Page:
According to the US Bureau of Labor Statistics, court reporting employment is predicted to grow faster than the national average due to high demand for court services, depositions, broadcast captioning, translation and other related services. Job opportunities will be good, particularly for certified court reporters.
Job opportunities for court reporters are expected to remain strong with job openings outnumbering job seekers in several areas. Certified court reporters and those who specialize in providing Communication Access Realtime Translation (CART), broadcast captioning or webcasting services should have the most opportunities (see: court reporting careers). The favorable job market is the result of fewer people entering this profession, especially as stenographic typists.
The number of court reporting jobs is expected to grow 25 percent between 2006 and 2016. The growing need for court reporters will be driven by the need for transcription of proceedings in courts and depositions, the growing need to write captions for live TV and the need for other real-time broadcast captioning and translating services for the deaf.
Larger numbers of civil and criminal cases will create new jobs for court reporters, although budget limitations are expected to weaken the ability of federal, state and local courts to increase the demand for court reporting services in legal venues. Many courtrooms are now using tape recorders that are maintained by electronic court reporters and transcribers to record court proceedings. These electronic reporters and transcribers are used for only a small number of cases, however, and traditional stenographic court reporters will continue to be used in felony trials and other proceedings. The use of audio and video technology does not replace the ability of court reporters to turn spoken words into readable, searchable, permanent text, and they will continue to be needed to for legal transcripts and proceedings for publication.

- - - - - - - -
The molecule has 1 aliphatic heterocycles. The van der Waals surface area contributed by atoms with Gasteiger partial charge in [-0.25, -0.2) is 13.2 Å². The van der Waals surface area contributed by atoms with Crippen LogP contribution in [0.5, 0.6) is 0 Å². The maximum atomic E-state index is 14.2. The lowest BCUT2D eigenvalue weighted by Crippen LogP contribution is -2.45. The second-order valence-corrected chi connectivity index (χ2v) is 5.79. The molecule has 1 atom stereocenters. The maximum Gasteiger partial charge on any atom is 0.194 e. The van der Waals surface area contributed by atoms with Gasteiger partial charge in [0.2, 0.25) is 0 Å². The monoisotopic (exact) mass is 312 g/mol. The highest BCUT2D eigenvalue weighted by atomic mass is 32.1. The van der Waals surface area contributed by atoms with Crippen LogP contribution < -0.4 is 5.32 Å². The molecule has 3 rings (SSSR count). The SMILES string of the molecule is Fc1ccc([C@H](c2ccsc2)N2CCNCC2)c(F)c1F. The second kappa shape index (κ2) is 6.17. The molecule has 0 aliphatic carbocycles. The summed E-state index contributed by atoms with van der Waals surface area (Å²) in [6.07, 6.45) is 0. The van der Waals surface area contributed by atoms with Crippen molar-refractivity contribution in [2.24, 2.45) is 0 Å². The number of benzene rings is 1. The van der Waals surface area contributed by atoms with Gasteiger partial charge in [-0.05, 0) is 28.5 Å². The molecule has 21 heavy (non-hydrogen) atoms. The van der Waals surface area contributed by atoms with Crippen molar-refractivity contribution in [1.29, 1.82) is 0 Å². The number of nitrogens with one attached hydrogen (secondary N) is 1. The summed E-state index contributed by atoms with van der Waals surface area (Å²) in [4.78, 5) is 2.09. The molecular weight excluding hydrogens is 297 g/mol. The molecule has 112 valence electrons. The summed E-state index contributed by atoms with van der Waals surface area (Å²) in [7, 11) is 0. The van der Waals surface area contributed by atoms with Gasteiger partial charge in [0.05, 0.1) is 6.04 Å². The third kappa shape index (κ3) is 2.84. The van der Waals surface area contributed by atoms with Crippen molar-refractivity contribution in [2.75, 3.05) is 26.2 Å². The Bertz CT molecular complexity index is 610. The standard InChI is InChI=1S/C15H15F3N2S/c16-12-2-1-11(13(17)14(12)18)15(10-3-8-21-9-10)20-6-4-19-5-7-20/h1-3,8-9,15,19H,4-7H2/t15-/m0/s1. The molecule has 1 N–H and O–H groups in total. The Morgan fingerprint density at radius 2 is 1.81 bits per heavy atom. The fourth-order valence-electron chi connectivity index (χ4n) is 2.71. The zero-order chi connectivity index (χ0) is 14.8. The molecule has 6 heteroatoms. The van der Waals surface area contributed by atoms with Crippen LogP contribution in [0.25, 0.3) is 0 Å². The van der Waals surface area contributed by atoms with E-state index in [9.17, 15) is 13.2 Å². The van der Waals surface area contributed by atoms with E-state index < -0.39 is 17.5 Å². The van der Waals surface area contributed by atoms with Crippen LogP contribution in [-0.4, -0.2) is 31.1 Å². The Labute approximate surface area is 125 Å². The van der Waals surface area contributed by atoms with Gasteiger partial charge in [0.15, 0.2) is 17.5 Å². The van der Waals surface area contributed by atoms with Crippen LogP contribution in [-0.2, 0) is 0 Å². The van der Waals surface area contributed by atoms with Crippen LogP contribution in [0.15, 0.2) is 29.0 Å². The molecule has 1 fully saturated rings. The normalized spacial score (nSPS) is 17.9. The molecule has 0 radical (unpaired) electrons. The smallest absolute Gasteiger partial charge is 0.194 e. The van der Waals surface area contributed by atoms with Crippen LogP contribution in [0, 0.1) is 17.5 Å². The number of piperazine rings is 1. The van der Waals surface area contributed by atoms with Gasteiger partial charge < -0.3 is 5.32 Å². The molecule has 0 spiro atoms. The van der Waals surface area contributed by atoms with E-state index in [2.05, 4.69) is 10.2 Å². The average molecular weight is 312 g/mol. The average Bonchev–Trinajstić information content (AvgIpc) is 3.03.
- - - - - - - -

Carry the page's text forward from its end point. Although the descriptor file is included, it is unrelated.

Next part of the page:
In the future, more reporters will be needed for caption work outside of legal proceedings. New federal legislation mandates that all new television programs be captioned for the deaf, and all new Spanish-language programming must be captioned by 2010. The Americans with Disabilities Act gives deaf students the right to request access to real-time translation during classes. These factors should continue to increase the demand for court reporters. Although these services forgo transcripts and differ from traditional court reporting, they require the same skills.
Learn more about the court reporting profession by visiting the court reporter job description page, or by reading about court reporter training.